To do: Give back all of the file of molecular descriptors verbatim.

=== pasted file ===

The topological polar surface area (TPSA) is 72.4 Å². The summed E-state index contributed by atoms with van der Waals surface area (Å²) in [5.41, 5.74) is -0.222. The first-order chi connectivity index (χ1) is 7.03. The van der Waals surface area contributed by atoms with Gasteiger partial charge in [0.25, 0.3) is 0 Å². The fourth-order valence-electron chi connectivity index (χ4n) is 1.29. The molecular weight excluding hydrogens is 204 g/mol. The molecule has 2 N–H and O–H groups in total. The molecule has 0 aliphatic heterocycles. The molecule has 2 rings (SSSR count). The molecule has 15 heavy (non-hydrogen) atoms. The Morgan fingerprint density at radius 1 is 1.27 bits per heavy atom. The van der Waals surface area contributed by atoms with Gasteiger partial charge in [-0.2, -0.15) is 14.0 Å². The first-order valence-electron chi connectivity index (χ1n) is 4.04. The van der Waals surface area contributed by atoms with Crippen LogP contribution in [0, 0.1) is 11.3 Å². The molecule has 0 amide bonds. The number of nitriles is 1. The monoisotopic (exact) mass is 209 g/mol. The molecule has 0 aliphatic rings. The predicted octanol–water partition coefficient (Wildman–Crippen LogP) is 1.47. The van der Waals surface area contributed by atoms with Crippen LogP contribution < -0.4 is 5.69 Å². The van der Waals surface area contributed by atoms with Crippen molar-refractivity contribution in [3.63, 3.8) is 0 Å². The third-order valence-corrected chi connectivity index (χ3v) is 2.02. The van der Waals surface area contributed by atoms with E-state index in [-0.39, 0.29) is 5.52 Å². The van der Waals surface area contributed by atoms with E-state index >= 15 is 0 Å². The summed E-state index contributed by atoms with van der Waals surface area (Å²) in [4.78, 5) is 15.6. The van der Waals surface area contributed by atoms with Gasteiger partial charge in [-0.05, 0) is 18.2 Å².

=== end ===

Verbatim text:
The topological polar surface area (TPSA) is 72.4 Å². The summed E-state index contributed by atoms with van der Waals surface area (Å²) in [5.41, 5.74) is -0.222. The first-order chi connectivity index (χ1) is 7.03. The van der Waals surface area contributed by atoms with Gasteiger partial charge in [0.25, 0.3) is 0 Å². The fourth-order valence-electron chi connectivity index (χ4n) is 1.29. The molecular weight excluding hydrogens is 204 g/mol. The molecule has 2 N–H and O–H groups in total. The molecule has 0 aliphatic heterocycles. The molecule has 2 rings (SSSR count). The molecule has 15 heavy (non-hydrogen) atoms. The Morgan fingerprint density at radius 1 is 1.27 bits per heavy atom. The van der Waals surface area contributed by atoms with Gasteiger partial charge in [-0.2, -0.15) is 14.0 Å². The first-order valence-electron chi connectivity index (χ1n) is 4.04. The van der Waals surface area contributed by atoms with Crippen LogP contribution in [0, 0.1) is 11.3 Å². The molecule has 0 amide bonds. The number of nitriles is 1. The monoisotopic (exact) mass is 209 g/mol. The molecule has 0 aliphatic rings. The predicted octanol–water partition coefficient (Wildman–Crippen LogP) is 1.47. The van der Waals surface area contributed by atoms with Crippen LogP contribution < -0.4 is 5.69 Å². The van der Waals surface area contributed by atoms with Crippen molar-refractivity contribution in [3.63, 3.8) is 0 Å². The third-order valence-corrected chi connectivity index (χ3v) is 2.02. The van der Waals surface area contributed by atoms with E-state index in [-0.39, 0.29) is 5.52 Å². The van der Waals surface area contributed by atoms with E-state index >= 15 is 0 Å². The summed E-state index contributed by atoms with van der Waals surface area (Å²) in [4.78, 5) is 15.6. The van der Waals surface area contributed by atoms with Gasteiger partial charge in [-0.05, 0) is 18.2 Å².